Picking the right partners: How NTUC Link expanded its merchant portfolio

When it comes to creating the right loyalty programme for your brand, having a good myriad of merchant partners is crucial in ensuring your customers get the most holistic experience with options. The next important factor is picking the right partners for your programme, Henry Christian, head of loyalty, NTUC Link, said during a recent Customer Experience conference organised by Marketing.

Doing so often involves starting with the customers. For the case of NTUC Link, the sales teams work closely with the loyalty and consumer team, together with the analytics teams. Through this collaboration, NTUC Link is able to establish which brands customers are really interested in.

This feedback is then relayed to sales, which is in charge of securing partners, and also advised when to re-look at the profile of target merchants. This ensures the merchants coming on board are those who are relevant to customers.

“So while the sales try to get the partners, it is our job to give the feedback. Because we are running a platform ecosystem, it is always a chicken and egg situation. There’s no easy way, but you have to find a balance,” Christian explained.

Given that many merchants today have their own loyalty programmes, getting merchants on board a single loyalty programme is not always the easiest. Christian added:

It is important to look at loyalty as a programme and not just a product.

“When we talk to merchants and ask them to join, they don’t usually like it because they have their own loyalty systems and points – so using ours doesn’t make sense,” Christian said.

To overcome this, Christian said that interviewing the merchants is key. This is because it is important to understand the business challenges and problems faced by merchants – this includes solving loyalty pains from a merchant perspective.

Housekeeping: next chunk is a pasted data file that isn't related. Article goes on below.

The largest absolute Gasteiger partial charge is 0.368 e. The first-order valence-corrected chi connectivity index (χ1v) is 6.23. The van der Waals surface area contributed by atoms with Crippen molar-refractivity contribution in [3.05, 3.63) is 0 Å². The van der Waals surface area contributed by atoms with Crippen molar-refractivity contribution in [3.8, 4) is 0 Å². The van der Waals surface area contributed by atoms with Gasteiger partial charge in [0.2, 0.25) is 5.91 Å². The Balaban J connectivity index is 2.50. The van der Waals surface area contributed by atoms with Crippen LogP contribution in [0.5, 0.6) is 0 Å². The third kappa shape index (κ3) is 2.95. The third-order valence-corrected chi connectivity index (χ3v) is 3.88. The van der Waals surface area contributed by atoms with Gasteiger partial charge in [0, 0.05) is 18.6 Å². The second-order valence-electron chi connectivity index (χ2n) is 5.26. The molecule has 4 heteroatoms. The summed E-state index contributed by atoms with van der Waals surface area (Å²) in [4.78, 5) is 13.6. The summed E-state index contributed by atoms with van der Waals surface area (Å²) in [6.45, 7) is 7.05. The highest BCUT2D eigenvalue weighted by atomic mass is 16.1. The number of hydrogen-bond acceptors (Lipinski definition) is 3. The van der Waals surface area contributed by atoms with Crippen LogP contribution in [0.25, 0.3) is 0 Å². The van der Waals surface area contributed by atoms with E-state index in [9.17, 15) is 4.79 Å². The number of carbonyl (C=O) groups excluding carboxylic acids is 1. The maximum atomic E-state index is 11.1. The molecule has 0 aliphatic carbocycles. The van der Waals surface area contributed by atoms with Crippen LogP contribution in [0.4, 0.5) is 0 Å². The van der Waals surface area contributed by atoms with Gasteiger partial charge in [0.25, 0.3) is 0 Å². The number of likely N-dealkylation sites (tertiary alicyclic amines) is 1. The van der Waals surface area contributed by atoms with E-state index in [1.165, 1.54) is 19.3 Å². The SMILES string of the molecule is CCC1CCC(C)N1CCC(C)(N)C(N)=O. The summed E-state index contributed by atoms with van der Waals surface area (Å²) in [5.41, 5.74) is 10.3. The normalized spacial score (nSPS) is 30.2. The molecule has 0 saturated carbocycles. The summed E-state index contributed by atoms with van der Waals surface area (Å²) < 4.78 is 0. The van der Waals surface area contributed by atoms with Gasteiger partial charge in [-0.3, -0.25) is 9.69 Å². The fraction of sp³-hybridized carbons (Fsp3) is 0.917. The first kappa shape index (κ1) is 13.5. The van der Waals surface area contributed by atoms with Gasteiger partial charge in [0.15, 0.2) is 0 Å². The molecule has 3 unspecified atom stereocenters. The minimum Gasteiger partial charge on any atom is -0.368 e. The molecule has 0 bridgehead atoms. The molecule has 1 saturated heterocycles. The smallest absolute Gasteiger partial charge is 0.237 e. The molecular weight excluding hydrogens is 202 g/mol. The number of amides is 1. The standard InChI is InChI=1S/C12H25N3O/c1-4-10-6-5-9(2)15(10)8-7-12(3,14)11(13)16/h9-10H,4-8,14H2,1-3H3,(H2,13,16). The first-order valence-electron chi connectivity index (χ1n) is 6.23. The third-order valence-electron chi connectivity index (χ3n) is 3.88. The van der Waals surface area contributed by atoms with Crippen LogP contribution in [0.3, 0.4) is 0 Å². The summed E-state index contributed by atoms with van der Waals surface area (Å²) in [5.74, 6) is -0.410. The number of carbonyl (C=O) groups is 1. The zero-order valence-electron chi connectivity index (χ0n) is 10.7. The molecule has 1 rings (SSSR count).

After 200 to 300 interviews, this allowed the brand to figure out the four main problems associated with their loyalty programme – allowing it to  come up with solutions which benefit all parties.

“Everyone wants to acquire new customers, and ensure these customers keep coming back. Another common issue was ensuring customers not only made repeated purchases but also recommended the merchant to their friends,” Christian said.

“This saw NTUC Link creating digital vouchers and digital stamps to address concerns on whether there was a closed loop mechanism which allowed the value to translate back to the merchant partner. As such, understanding pain points are crucial.

Currently, NTUC Link’s Plus programme encapsulates categories such as dining and groceries, shopping and leisure, and even transport and services. It believes that the larger the ecosystem it builds, the more data it is able to harness to help merchant partners better understand and improve the customer experience for consumers. This will allow all parties to provide the right offerings to consumers.  Having a large merchant ecosystem also allows the brand to map the customer journey more precisely, Christian said.